Rule 124 of the 2017 Rules uses the word “evidence and documents”. The same could also include affidavits by way of evidence and other documents. However, it cannot be held that an affidavit would be mandatory, so long as there is sufficient evidence. A perusal of the word ‘evidence’ in the Act and 2017 Rules would show that evidence under Section 129 of the 1999 Act is to be given by affidavit. However, oral evidence can also be taken into consideration. Section 129 of the 1999 Act cannot be read to mean that evidence only means ‘oral evidence’ or ‘evidence by way of an affidavit’ as defined in Section 3 of the Evidence Act. The said provision is as follows:

Evidence”. ––“Evidence” means and includes –– (1) all statements which the Court permits or requires to be made before it by witnesses, in relation to matters of fact under inquiry; such statements are called oral evidence; (2) all documents including electronic records produced for the inspection of the Court; such documents are called documentary evidence.”

Thus, as per Section 3 of the Evidence Act, ‘evidence’ would include both oral evidence and documentary evidence.

The Section itself states that taking oral evidence is at the discretion of the Registrar and this may be done in lieu of an affidavit or in addition to an affidavit. As per the order of the Registrar in the said matter, the applicant had not applied or requested the Registrar that the applicant would like to lead oral evidence in lieu of an affidavit.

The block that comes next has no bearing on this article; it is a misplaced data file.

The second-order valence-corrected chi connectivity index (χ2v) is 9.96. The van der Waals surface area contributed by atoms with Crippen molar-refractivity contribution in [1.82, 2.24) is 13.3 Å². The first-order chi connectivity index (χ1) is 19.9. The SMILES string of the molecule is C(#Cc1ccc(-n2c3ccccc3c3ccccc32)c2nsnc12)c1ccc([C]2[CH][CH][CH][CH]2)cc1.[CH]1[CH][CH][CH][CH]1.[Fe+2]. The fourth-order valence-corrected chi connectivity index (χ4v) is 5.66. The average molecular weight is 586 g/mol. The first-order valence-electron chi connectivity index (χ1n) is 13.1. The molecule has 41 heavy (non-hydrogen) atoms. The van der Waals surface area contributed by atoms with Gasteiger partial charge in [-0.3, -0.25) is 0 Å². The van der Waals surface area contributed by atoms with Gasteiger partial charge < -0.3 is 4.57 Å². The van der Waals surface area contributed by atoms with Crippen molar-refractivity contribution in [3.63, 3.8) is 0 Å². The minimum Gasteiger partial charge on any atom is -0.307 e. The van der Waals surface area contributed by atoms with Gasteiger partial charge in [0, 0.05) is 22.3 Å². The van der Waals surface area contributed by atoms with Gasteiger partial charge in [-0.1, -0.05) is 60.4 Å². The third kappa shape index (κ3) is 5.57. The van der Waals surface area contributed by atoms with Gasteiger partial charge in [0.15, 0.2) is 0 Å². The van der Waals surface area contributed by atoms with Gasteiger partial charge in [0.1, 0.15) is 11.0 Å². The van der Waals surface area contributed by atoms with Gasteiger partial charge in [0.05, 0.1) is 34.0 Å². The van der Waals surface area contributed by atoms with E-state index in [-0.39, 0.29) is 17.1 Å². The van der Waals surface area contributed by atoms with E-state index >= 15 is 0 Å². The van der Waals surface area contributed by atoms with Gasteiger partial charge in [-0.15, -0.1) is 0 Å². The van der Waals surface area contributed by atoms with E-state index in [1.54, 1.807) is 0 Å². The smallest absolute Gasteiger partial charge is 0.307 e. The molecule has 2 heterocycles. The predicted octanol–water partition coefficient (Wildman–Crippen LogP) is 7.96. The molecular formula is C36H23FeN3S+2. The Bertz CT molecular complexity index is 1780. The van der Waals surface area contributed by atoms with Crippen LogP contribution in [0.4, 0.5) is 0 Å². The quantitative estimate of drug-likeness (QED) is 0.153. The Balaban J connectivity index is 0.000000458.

In my opinion, being a special Act, Sec 129 of the Trade Marks Act will prevail over the general provisions of the Evidence Act and I am concerned that documents without an affidavit could be considered as sufficient evidence to establish a trademark as a well-known trademark. This same principle can be extended to any of the other requirements under the Trademark practice, where evidence is required to be submitted.

Again, in my opinion and in all humility I do not believe that when there is a clear mandatory requirement that says that “evidence shall be given by affidavit”, any Court can interpret this by saying that filing of an affidavit is not mandatory and only filing of documents are sufficient. Referring to the public notice, it speaks of ‘evidence’ in support of the applicant’s rights and claims. The term ‘evidence’ used in the public notice can only mean only ‘evidence’ as defined under Sec 129 of the Trade Marks Act. It is true that the Registrar, could if the Registrar thought it fit, take oral evidence, but in my understanding, oral evidence means examination-in-chief (and cross-examination if someone opposes the application) and an authorized person of the applicant would have to be produced before the Registrar for recording their oral evidence and the name of such person and request to the Registrar should be made in advance/along with application/within prescribed time for filing such evidence. An affidavit would have been an expedient solution. Even, the interpretation of Sec 129 reproduced in the order is incorrect. The section clearly says that “evidence before the Registrar shall be given by affidavit” and does not say that will be ‘normally’ given by affidavit. Does this mean that evidence of use required to be submitted for establishing use and evidence of use required at the time of opposition proceedings can be merely “documentary evidence” and no affidavit is required to be submitted, and the trademark examiner is bound to accept such documents unsupported by an affidavit as valid evidence?

Considering the above said aspects, the Union of India/CGPDTM should challenge and contest the said decision.